I think many parents get tired of the practice struggle by this point. Maybe we should think of ways to keep the parents interested and engaged?

Paula E. Bird
TX State University
Wildflower Suzuki Studio
http://teachsuzuki.blogspot.com (blog)
http://teachsuzuki.com (podcast)

Kirsten said: Feb 3, 2016
 Violin
103 posts

I share your struggle. I wonder if for some students book 4 feels like they are getting more work and less fun. There is suddenly so much technique required.

My thinking over the past years is that it is really important to consider sight reading at every lesson for students in book 2 and 3. I also want my students to perform together and to learn harmony parts, so I set up occasional lessons and recitals for this purpose. We don’t have a youth orchestra in my area. I like what Christine says about scales and technique too.

If you are keeping most of your students by supplementing like crazy, I think you have the answer. Are you like me and you don’t have enough students in book IV to have regular group lessons? What are you using for supplementary music that works?

Kirsten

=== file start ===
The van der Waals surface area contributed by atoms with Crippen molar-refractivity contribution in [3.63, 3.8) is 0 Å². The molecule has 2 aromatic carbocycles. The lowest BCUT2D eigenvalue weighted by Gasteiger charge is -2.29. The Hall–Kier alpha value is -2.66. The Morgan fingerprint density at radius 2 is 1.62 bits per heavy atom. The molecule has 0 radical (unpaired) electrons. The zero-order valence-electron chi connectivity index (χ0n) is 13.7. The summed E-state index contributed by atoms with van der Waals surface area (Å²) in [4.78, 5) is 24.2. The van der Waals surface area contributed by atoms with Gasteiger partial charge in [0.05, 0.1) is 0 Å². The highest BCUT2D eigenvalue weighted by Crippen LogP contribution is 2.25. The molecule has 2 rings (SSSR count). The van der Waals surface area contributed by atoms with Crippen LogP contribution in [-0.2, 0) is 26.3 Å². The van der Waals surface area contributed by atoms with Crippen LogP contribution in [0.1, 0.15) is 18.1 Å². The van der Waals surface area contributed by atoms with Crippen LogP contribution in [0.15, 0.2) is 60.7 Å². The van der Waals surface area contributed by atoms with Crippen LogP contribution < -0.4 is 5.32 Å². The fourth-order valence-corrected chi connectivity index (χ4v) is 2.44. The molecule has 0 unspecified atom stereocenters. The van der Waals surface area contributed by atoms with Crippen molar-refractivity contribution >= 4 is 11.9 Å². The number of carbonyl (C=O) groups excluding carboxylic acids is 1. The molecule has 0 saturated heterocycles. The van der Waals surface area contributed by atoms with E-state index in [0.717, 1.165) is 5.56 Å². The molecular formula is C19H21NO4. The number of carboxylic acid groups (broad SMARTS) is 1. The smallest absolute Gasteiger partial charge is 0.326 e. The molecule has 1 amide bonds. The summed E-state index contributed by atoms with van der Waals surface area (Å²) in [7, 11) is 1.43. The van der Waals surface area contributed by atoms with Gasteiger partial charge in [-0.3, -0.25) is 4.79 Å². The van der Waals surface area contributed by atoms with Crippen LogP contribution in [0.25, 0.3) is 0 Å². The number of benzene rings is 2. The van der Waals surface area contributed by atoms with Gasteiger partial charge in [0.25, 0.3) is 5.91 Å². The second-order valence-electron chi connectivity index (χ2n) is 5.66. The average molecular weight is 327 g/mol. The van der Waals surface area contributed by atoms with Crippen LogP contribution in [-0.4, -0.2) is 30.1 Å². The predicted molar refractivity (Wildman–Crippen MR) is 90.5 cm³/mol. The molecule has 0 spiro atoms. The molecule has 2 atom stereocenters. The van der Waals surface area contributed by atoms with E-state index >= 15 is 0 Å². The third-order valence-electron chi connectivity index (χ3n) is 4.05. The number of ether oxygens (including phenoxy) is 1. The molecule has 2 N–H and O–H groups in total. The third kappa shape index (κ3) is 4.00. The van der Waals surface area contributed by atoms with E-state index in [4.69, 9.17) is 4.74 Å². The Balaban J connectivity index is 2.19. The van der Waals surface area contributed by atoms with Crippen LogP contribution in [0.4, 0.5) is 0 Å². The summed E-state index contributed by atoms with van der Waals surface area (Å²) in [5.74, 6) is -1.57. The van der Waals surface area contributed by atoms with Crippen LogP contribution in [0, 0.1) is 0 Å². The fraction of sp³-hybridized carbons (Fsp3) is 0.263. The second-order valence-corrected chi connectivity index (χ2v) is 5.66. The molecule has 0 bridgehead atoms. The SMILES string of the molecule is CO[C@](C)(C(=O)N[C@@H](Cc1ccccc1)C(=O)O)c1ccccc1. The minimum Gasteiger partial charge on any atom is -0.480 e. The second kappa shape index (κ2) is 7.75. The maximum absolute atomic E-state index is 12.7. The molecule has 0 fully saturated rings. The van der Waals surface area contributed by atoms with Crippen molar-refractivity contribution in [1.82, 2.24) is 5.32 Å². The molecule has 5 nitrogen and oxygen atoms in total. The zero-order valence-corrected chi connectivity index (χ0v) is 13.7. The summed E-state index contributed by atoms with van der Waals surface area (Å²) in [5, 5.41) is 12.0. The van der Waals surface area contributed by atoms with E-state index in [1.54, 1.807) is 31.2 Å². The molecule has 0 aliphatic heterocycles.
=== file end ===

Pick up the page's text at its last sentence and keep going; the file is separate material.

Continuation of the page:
Paula Bird said: Feb 3, 2016
 
Suzuki Association Member
Violin, Piano, Viola
Wimberley, TX
386 posts

I didn’t think it was because of book 4, because it seemed to happen at this age no matter what book they were in—4, 5, 6 or even 3. They just got interested in sports and other things they hadn’t been interested in previously. The book 4 didn’t seem to slow them down; the added extracurricular activities and interests drew their attention away. At least in my area of the country.

Paula E. Bird
TX State University
Wildflower Suzuki Studio
http://teachsuzuki.blogspot.com (blog)
http://teachsuzuki.com (podcast)

Rebecca said: Feb 4, 2016
 19 posts

These responses do help put it into prospective! Thanks! Right now I have 3 students in book 4, and a 4th one that just started book 4 is “taking a break” and I’m not sure when this one will return. We do get together as a group, but because of the distance some of them have to travel, it is not on a regular basis.

I try to supplement with “practical music”- things they can use in the community on their own (fiddle tunes, popular music, church music, etc.) and we are now working on Pachabel’s Canon in D for 4 violins as a group. They are all proficient in reading music. I’m starting to find that at lesson times though, they admit to only practice the supplemental pieces and not Suzuki!

Friederike said: Feb 4, 2016
Friederike Lehrbass
Suzuki Association Member
Violin
Plano, TX
71 posts